I found this picture and thought it worked well for this post. It says that traditional publicity interrupts in hopes of gaining attention and focus of the target audience for brief periods of time, and is often expensive and the advertising campaign may not be very successful.
Conversely, content marketing offers something valuable...like information and insight, and can create loyalty that brings folks back. Hmmm...like a blog? Behold: you are witnessing a smart move of content-marketing!
You see, what I know about marketing books wouldn't fill a thimble. But my Word-Whore comrades, both former and current, are a savvy, if motley, crew and they have been influential. Just reading what they blog about has often given me perspective, and offered new ways to be creative.
In particular, I want to call out Jeffe and former Word-Whore James R. Tuck:
This week Jeffe offered the advice of taking on the commitment and work of an RWA chapter president. Her testimony on that is real and accurate--she's not a baker sugarcoating her word-wares. I can see how she has really blossomed in the last few years. Listen to her, writing newbs. She knows her shit.
Tuck is a particularly interesting fellow. Suffers from a complete excess of personality. He's never met a stranger. I mean if you bumped into that guy at the grocery store today and said, "Hey, ain't you that Blood and Bullets guy?" he'd shake your hand and you'd walk away as a friend. He's got charisma. He's happy. He likes what he's doing and you can tell there's no sugar-coated bullshit there either.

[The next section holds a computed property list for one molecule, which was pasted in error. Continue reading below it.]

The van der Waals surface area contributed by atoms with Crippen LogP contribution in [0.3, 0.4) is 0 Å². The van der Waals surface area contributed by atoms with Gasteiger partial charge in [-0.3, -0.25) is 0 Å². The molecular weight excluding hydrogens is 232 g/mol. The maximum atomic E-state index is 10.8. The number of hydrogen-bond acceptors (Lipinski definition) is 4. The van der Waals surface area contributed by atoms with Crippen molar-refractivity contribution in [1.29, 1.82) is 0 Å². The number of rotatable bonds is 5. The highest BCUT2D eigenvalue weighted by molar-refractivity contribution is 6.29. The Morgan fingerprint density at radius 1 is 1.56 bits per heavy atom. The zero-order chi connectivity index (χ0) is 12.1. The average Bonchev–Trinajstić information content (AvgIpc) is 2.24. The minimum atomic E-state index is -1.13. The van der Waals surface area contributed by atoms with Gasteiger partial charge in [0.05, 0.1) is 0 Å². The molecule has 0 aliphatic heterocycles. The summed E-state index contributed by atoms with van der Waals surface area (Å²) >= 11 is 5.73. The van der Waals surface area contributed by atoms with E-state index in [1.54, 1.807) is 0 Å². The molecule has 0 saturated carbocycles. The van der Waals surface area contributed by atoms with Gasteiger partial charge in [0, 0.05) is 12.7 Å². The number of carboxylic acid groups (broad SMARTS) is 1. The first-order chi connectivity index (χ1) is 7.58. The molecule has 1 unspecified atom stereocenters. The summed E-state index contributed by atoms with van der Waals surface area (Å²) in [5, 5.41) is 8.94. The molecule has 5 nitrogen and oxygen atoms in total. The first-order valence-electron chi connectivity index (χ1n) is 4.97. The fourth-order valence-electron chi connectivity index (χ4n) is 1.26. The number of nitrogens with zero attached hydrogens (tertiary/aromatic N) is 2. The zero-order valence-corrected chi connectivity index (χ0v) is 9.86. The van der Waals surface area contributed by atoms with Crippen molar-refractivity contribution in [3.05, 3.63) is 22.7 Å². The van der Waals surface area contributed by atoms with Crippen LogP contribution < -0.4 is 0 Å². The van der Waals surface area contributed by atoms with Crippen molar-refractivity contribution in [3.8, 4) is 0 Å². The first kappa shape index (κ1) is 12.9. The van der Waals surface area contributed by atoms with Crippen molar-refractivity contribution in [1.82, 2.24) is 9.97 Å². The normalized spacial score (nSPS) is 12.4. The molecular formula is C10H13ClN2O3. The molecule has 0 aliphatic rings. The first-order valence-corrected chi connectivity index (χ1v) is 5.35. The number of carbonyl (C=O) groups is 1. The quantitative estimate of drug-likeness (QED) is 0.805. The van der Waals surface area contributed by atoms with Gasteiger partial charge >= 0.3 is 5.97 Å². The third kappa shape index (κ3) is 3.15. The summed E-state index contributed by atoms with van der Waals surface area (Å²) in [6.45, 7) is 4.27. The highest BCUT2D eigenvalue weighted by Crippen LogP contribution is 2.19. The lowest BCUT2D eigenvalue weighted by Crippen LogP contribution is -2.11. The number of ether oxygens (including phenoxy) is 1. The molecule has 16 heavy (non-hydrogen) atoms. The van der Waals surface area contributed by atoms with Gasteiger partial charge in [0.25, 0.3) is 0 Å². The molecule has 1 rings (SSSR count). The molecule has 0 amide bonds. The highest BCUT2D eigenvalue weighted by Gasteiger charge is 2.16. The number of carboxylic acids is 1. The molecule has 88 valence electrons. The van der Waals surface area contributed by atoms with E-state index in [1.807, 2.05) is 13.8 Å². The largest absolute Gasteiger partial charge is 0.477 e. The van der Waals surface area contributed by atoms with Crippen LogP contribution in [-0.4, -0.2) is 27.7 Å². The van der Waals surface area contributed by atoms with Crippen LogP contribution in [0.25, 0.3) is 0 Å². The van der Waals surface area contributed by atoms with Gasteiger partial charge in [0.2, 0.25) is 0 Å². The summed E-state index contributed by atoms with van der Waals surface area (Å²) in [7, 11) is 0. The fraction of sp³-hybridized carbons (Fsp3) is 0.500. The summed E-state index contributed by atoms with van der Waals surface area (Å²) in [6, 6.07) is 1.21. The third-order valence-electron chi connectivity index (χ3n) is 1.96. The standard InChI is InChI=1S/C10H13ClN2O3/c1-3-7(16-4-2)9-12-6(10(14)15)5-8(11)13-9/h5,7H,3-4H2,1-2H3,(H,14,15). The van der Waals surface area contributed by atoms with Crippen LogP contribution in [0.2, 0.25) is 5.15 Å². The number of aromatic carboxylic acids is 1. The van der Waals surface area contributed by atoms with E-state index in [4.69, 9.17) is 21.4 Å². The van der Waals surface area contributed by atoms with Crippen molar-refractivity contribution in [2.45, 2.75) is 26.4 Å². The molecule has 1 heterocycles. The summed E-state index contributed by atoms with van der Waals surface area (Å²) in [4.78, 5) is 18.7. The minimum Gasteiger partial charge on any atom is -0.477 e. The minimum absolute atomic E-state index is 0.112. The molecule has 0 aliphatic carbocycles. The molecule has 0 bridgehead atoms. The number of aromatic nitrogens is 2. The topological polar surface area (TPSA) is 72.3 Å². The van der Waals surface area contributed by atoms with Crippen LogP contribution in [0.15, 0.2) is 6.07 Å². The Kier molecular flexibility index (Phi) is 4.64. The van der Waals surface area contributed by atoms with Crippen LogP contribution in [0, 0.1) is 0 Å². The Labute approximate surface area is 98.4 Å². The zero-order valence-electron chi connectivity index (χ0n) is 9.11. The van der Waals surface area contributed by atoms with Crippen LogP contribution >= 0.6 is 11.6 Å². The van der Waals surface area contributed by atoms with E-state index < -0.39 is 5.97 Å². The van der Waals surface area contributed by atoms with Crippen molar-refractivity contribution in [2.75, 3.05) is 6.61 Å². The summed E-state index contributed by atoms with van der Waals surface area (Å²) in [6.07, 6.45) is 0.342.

So if I'm to offer some advice, if I'm to attempt to fill my thimble with useful data to share with you, then I'm going to say one word:
Maybe that means using the serious and business-like side of your personality and taking on some professional responsibility.
Maybe that means using the excited and happy side of your personality and literally telling everyone you know about your books, and getting yourself to the places where people who like those kinds of books can be found so you can tell all of them about your books without being ashamed to ask them to tell all their pals about them. (And all of this without ever delving into obnoxiousness).
You have strengths. Commit to finding them. Commit to using them. AFTER you have committed to being in the chair and writing the damn book as KAK says, and learning and honing your craft.
And in the mean time, check out this nifty giveaway I'm happy to be a part of: